scutch

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English[edit]

Etymology 1[edit]

From Middle English *scucchen, from Anglo-Norman escucher, from Vulgar Latin *excuticāre.

Pronunciation[edit]

  • IPA(key): /skʌt͡ʃ/
    • (file)
    Rhymes: -ʌtʃ

Verb[edit]

scutch (third-person singular simple present scutches, present participle scutching, simple past and past participle scutched)

  1. (obsolete, UK, Scotland, dialect) To beat or whip; to drub.
  2. To separate the woody fibre from (flax, hemp, etc.) by beating; to swingle.
    • 2005, John Martin, Warren Leonard, David Stamp, and Richard Waldren, Principles of Field Crop Production (4th Edition), section 32.10 “Processing Fiber Flax”, the title of subsection 32.10.3 “Scutching”.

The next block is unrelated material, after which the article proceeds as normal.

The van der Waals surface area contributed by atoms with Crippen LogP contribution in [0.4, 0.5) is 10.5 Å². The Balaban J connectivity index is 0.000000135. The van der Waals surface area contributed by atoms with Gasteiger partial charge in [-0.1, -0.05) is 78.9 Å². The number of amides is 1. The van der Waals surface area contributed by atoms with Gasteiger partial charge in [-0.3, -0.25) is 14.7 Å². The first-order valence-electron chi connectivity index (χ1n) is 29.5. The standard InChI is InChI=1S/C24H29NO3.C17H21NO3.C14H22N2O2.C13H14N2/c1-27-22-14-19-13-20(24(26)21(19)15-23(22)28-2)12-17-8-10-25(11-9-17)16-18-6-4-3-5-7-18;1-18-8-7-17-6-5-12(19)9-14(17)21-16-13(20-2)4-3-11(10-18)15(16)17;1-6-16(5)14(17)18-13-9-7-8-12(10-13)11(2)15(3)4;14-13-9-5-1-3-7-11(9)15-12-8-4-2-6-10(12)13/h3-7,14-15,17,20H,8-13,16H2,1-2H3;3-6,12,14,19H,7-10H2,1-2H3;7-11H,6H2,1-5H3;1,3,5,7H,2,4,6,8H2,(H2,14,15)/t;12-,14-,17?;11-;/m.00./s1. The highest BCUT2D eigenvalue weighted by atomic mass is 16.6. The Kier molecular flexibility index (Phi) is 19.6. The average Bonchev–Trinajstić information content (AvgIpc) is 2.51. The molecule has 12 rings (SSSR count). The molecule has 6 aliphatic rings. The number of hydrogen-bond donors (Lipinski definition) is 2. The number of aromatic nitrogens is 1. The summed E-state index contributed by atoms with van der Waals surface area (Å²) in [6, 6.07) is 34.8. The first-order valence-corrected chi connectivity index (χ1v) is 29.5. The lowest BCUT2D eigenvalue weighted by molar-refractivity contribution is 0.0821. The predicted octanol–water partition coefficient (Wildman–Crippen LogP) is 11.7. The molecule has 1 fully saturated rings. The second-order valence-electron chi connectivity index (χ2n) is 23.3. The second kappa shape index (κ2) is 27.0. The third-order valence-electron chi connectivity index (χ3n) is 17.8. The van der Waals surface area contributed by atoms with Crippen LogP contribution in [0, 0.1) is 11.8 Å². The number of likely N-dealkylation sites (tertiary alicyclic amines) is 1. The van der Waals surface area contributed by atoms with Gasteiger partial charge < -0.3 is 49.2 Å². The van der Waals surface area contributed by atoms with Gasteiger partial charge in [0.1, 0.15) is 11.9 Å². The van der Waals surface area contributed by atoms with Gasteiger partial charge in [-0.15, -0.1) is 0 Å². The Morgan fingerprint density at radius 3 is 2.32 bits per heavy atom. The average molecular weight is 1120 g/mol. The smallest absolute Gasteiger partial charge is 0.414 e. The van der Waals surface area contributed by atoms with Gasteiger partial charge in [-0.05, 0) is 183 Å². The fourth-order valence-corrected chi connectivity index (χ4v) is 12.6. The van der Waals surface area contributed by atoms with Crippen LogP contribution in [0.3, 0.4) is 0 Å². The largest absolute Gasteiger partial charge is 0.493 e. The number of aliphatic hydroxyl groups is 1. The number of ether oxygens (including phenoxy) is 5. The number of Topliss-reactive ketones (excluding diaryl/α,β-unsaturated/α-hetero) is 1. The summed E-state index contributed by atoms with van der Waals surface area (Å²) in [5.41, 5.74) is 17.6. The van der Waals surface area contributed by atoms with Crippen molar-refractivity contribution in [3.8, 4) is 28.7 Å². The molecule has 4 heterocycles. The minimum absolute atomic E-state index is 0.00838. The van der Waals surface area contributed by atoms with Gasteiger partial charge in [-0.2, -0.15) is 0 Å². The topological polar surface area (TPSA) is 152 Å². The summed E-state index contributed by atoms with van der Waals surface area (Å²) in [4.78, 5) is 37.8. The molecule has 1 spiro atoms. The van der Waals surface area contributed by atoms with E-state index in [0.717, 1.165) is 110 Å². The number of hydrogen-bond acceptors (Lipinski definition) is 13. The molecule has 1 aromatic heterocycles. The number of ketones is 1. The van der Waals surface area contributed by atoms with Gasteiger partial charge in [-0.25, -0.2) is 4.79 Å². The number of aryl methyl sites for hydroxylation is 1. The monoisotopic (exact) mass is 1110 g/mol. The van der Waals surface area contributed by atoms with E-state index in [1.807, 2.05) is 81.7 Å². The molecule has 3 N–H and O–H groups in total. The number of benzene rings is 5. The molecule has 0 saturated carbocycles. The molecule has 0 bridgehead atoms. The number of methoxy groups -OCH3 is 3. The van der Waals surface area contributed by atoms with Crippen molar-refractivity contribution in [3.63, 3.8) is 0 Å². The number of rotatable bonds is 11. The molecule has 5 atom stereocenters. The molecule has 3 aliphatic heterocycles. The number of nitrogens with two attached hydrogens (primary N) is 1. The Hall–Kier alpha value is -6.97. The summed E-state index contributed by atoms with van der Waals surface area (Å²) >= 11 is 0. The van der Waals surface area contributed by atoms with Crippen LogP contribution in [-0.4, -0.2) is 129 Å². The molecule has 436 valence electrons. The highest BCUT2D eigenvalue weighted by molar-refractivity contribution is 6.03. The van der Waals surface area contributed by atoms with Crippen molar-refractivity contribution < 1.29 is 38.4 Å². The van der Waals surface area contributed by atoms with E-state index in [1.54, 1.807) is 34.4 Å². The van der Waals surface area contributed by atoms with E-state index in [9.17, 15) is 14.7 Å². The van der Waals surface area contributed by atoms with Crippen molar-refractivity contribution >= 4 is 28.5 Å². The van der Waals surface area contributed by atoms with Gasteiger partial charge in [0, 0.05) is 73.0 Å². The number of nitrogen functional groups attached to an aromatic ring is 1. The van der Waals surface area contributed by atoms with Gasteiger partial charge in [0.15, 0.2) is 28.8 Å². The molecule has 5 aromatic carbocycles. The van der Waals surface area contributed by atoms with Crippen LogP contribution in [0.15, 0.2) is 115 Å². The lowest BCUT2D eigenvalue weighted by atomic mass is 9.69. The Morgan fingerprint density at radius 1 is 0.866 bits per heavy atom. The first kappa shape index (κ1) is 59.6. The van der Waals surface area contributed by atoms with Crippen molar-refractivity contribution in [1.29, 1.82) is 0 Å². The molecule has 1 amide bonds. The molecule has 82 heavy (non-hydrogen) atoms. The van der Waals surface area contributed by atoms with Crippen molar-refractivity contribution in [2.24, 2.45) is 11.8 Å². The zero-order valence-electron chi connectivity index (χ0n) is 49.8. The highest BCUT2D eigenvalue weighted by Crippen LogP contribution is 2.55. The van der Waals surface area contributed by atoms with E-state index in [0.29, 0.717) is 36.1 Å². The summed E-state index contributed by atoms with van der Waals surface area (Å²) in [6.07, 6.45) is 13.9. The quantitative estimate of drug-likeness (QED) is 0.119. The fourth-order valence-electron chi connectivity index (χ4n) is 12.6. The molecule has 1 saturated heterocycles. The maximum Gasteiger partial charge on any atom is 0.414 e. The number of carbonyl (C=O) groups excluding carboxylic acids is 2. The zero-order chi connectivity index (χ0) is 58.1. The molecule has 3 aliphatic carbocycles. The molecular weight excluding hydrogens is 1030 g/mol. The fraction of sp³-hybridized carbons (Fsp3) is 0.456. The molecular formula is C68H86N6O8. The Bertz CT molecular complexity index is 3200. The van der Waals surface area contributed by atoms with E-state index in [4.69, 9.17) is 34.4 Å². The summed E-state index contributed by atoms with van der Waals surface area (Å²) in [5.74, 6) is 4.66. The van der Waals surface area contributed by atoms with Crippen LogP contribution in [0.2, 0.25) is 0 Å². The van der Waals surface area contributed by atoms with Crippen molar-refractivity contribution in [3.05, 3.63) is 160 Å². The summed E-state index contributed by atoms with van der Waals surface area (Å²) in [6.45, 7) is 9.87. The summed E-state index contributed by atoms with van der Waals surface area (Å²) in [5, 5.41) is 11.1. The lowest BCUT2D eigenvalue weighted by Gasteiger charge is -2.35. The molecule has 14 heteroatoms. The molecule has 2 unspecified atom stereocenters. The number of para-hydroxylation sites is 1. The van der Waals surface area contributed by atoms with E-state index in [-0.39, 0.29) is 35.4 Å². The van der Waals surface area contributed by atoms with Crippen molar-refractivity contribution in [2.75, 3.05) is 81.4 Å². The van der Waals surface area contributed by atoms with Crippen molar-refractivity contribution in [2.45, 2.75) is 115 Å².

• 1976, Robert Nye, Falstaff:
      His prey was more often the over-scutched huswives, the threepenny whores with well-whipped backs, both from the beadle and their own hot-blooded clients.
Translations[edit]

Noun[edit]

Scutch (or swingle) (sense 1)

scutch (countable and uncountable, plural scutches)

  1. (countable) A wooden implement shaped like a large knife used to separate the valuable fibres of flax or hemp by beating them and scraping from it the woody or coarse portions.
    Synonyms: scutcher, swingle
  2. (uncountable) The woody fibre of flax or hemp; the refuse of scutched flax or hemp.
    • 1897, Vincent J. Leatherdale, A Lady of Wales
      the labourers went peacefully about their usual employments, some driving teams of ponderous horses at the plough, others burning scutch and brambles, the rubbish of field and forest.
  3. (countable) A bricklayer's small picklike tool with two cutting edges (or prongs) for dressing stone or cutting and trimming bricks.
    Synonym: scotch
Translations[edit]

Etymology 2[edit]

From Irish.

Noun[edit]

scutch (plural scutches)

  1. A tuft or clump of grass.